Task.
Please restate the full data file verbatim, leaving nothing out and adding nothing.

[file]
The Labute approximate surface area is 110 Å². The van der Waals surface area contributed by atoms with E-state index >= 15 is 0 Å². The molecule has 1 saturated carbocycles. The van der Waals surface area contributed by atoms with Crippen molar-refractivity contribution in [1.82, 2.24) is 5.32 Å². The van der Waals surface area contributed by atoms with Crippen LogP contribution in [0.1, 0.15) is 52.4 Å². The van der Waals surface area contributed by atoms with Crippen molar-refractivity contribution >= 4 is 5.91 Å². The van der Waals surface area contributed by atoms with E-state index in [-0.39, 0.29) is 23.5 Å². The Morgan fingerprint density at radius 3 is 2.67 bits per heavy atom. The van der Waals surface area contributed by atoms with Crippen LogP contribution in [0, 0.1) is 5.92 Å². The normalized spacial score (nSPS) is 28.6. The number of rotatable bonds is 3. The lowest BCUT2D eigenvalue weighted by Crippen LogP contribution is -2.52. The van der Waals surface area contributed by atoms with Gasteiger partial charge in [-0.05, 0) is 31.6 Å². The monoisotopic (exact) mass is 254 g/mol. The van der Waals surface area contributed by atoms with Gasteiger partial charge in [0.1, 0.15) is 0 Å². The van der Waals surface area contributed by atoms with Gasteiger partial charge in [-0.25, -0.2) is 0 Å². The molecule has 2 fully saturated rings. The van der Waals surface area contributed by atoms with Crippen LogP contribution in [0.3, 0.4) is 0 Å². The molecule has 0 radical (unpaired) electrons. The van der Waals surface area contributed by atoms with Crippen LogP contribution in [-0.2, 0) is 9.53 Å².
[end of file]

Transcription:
The Labute approximate surface area is 110 Å². The van der Waals surface area contributed by atoms with E-state index >= 15 is 0 Å². The molecule has 1 saturated carbocycles. The van der Waals surface area contributed by atoms with Crippen molar-refractivity contribution in [1.82, 2.24) is 5.32 Å². The van der Waals surface area contributed by atoms with Crippen LogP contribution in [0.1, 0.15) is 52.4 Å². The van der Waals surface area contributed by atoms with Crippen molar-refractivity contribution >= 4 is 5.91 Å². The van der Waals surface area contributed by atoms with E-state index in [-0.39, 0.29) is 23.5 Å². The Morgan fingerprint density at radius 3 is 2.67 bits per heavy atom. The van der Waals surface area contributed by atoms with Crippen LogP contribution in [0, 0.1) is 5.92 Å². The normalized spacial score (nSPS) is 28.6. The number of rotatable bonds is 3. The lowest BCUT2D eigenvalue weighted by Crippen LogP contribution is -2.52. The van der Waals surface area contributed by atoms with Gasteiger partial charge in [-0.05, 0) is 31.6 Å². The monoisotopic (exact) mass is 254 g/mol. The van der Waals surface area contributed by atoms with Gasteiger partial charge in [0.1, 0.15) is 0 Å². The van der Waals surface area contributed by atoms with Gasteiger partial charge in [-0.25, -0.2) is 0 Å². The molecule has 2 fully saturated rings. The van der Waals surface area contributed by atoms with Crippen LogP contribution in [0.3, 0.4) is 0 Å². The molecule has 0 radical (unpaired) electrons. The van der Waals surface area contributed by atoms with Crippen LogP contribution in [-0.2, 0) is 9.53 Å².